6 offboarding best practices for HR leaders to follow
An employee departure is a stressful time for the worker and the company. HR leaders should learn some offboarding best practices to maintain a positive relationship.
Although it might not be obvious, offboarding is a critical time to focus on employee experience. HR leaders must learn the best procedures to follow during offboarding and encourage other leaders to do the same so the company can maintain a positive relationship with the employee.
Ensuring the offboarding process goes smoothly can result in useful feedback from the departing employee. In some cases, a positive offboarding process can even lead to the departing worker becoming a boomerang employee, that is, a worker who later returns to the organization.
Here are some ways to make the offboarding process a positive experience, whether an employee is leaving by choice or departing involuntarily.
Best practices for employees who are leaving voluntarily
Employee resignations are likely top of mind for many HR leaders, with the "great resignation" and "quiet quitting" gaining attention recently.
Negative offboarding experiences can have far-reaching repercussions, especially in a time when hiring is difficult and ex-employees have social platforms on which to broadcast ill treatment. Here's what HR can do to prevent that.
1. Treat exiting employees well
HR leaders should behave positively toward the departing employee at all times and encourage other leaders, from the employee's manager to the CEO, to do so.
HR staff should treat departing employees with respect, dignity and kindness, said Helen Leis, head of people and organizational performance for the Americas at Oliver Wyman, a management consulting firm located in New York.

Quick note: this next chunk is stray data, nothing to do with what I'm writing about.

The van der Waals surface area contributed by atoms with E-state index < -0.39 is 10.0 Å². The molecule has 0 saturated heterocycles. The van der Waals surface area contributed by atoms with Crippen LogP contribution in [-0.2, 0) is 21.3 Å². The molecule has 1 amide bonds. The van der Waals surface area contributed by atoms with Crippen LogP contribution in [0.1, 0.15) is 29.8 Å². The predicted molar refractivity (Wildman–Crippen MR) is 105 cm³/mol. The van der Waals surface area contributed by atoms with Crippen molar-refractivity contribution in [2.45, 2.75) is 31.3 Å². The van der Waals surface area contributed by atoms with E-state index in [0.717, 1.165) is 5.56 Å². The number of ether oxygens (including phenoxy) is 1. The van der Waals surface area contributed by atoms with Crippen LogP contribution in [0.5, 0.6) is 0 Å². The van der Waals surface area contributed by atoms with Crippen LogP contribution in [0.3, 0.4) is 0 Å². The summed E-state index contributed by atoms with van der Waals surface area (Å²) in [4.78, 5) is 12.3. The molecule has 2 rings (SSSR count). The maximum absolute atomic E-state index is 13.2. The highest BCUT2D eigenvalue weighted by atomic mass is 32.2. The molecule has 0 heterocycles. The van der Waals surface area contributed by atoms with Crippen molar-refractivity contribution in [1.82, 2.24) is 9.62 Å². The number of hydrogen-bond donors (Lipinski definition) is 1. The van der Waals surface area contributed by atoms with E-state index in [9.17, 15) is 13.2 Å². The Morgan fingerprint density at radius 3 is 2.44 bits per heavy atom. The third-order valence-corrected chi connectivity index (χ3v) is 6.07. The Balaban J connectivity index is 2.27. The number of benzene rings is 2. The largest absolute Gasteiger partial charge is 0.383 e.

If a departing employee is treated poorly after they've given their notice, they might tell friends or family to avoid working at the organization. They can also publicize their experiences on job feedback platforms. This negative word-of-mouth is likely to harm overall recruitment efforts.
2. Be open to feedback
Departing employees can be great sources of information about what is -- and isn't -- working at an organization.
HR leaders should always schedule exit interviews with employees, said Krista Mitzel, founder of The Mitzel Group, a law firm located in San Francisco.
Some organizations conduct exit interviews internally, while others hire an outside firm, such as a third-party HR consultancy, to carry them out.
The latter approach is more valuable because the departing employee is likely to be more transparent with a stranger, Mitzel said.
"Most people who are departing voluntarily don't want to burn bridges," Mitzel said. "Oftentimes, you won't get true feedback about what happened [if they speak with a company employee]."
During exit interviews, departing employees may provide valuable feedback about the following topics, Mitzel said:
- the organization's compensation structure;
- their manager's leadership style; and
- career opportunities or the lack thereof.
HR leaders can note this feedback and use it to improve the organization as a whole.
Gaining an understanding of why the employee is leaving or what wasn't working out for them in their role is also important, Leis said.
When an employee announces their departure, Leis said, HR leaders should try to learn the following:
- What was the employee's experience at the organization like?
- Did they feel connected to the company's purpose?
- Did they feel like the organizational culture helped them develop and grow?
- Where are they headed next?
"The goal in that conversation is [to convey that] they're not a traitor and there's no judgment," Leis said. "You want to be [asking,] 'What do you want to do next?' [and] 'How do we keep a warm relationship?' so that they do consider returning, if it would make sense for them and for the organization."
3. Leave the door open for boomerang employees